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YouTube starts verifying health workers in the UK

YouTube has launched a verification system for healthcare workers in the UK as it battles disinformation online.  In 2022, health videos were viewed more than three billion times in the UK alone on the video-sharing platform.

Doctors, nurses and psychologists have been applying for the scheme since June and must meet rigorous criteria set by the tech giant to be eligible.

Successful applicants will have a badge under their name identifying them as a genuine, licensed healthcare worker.

But YouTubers have warned the system is only meant for education purposes, not to replace medical advice from your GP.

Vishaal Virani, who leads health content for YouTube, said it was important simply due to the sheer number of people accessing healthcare information on the video-sharing platform.

"Whether we like it or not, whether we want it or not, whether the health industry is pushing for it or not, people are accessing health information online," he told the BBC.

"We need to do as good a job as possible to bring rigour to the content that they are subsequently consuming when they do start their care journey online.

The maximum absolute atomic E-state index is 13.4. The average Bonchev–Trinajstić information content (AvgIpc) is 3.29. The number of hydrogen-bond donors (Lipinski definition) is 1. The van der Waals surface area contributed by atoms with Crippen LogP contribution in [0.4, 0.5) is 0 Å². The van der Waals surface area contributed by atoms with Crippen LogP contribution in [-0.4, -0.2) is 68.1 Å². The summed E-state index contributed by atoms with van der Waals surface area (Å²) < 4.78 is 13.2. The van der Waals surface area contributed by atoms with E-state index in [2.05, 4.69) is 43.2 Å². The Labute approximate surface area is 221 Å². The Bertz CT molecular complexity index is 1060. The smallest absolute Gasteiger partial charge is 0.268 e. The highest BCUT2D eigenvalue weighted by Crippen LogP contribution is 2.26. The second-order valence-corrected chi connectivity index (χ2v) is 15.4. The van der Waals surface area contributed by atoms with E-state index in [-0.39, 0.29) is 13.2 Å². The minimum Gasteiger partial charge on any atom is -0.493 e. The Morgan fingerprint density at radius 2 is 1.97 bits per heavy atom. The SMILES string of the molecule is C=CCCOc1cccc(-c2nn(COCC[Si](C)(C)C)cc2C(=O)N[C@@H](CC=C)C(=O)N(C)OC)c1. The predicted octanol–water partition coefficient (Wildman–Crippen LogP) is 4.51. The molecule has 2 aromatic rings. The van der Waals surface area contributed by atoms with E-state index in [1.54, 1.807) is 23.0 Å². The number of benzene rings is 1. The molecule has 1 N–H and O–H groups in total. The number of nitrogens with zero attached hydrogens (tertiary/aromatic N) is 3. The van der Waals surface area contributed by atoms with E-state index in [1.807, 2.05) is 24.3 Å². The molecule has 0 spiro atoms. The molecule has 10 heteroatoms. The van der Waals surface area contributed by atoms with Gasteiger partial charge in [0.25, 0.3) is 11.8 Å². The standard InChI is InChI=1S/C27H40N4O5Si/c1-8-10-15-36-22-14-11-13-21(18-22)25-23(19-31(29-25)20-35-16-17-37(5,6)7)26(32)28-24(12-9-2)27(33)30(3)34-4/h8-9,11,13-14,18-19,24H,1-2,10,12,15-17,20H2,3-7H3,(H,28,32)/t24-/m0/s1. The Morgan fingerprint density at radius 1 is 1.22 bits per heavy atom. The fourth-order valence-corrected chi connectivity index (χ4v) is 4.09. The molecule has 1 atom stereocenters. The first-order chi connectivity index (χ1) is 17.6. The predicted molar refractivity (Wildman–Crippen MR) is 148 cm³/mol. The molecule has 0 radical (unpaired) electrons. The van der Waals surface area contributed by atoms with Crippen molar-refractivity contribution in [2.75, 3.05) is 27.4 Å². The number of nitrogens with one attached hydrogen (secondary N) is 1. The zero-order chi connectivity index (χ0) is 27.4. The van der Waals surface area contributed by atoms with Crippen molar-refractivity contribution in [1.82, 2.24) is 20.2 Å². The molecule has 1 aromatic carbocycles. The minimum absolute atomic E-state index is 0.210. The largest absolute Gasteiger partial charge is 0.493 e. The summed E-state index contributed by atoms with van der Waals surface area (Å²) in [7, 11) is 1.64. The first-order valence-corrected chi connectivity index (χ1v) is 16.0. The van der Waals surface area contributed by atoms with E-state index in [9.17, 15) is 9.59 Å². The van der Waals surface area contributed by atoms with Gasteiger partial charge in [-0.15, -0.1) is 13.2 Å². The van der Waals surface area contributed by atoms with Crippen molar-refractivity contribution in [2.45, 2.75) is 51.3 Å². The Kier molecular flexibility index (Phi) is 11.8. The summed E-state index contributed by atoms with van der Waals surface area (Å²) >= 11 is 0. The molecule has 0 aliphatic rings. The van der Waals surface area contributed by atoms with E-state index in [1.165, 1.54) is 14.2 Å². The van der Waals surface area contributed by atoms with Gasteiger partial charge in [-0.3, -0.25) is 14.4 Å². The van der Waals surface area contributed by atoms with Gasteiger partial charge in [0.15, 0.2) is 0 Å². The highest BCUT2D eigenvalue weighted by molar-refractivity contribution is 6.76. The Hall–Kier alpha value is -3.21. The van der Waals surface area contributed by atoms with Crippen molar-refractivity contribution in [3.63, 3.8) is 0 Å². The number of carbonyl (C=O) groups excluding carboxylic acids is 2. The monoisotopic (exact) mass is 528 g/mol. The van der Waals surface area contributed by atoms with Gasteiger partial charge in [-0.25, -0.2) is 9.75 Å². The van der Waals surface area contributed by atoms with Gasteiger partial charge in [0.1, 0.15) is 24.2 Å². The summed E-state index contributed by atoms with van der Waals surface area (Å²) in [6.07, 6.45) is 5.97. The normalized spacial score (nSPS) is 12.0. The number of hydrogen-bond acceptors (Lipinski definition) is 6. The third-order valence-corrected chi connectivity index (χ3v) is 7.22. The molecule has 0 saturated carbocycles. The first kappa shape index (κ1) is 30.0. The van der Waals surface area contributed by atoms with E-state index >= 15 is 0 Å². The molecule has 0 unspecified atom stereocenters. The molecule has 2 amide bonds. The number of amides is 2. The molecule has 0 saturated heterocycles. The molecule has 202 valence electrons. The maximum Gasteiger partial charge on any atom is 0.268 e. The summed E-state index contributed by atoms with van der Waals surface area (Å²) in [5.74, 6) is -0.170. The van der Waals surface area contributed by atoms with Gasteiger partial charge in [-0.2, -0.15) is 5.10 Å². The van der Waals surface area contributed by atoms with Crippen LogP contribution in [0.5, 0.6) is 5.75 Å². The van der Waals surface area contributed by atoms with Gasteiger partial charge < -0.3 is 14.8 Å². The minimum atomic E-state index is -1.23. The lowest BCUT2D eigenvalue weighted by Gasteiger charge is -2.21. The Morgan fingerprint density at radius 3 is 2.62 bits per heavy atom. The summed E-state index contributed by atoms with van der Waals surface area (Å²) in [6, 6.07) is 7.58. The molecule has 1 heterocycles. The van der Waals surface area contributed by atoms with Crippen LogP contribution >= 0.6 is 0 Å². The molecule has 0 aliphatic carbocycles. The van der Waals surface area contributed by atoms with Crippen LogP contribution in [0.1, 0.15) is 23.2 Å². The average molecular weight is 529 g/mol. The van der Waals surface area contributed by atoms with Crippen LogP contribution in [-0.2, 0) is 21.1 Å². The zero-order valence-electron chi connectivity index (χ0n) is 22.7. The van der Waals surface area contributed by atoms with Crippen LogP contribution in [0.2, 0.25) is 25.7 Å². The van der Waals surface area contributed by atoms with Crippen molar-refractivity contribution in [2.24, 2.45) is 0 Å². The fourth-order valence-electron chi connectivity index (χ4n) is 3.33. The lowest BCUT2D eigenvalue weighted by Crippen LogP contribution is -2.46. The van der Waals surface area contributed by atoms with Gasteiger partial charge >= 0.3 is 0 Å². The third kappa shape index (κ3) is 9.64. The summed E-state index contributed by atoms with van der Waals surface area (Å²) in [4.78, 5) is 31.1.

"We want to create an environment where those who are experts, who are authorities, are able to elevate the content that they are creating."

Not meant to replace a GP visit

"I think the reason why it's such a great thing is you just have time to tackle some tricky topics and conversations," said Dr Simi Adedeji, a YouTuber who focuses on skin health and women's health.

"I'm able to talk about some of the embarrassing topics that women are often too embarrassed to talk about, that sometimes they were too embarrassed to even bring up in a consultation with their doctor.

"Being able to create content like this makes it really accessible for the audience, and helps in terms of reducing the health anxiety that people might sometimes have, because they're able to have some information that's digestible in easy, understandable language."

As a practicing doctor in the UK, who has been validated on YouTube as part of the programme, she said the system allowed people to make judgements on the trustworthiness of health videos.

But she warned her content, and the validation tag, were "absolutely not" intended to replace seeing a medical professional.

"There's a difference between giving medical education - which is what we're doing - and giving medical advice - which we don't do," she said.

"It's about giving medical information so that the audience feels empowered and can then go and see their doctor.

"This is very much complementary, it does not replace your consultation with your doctor."

Read the whole article here.

Autor: Tom Gerken   Quelle: (22.02.2024 - LW)
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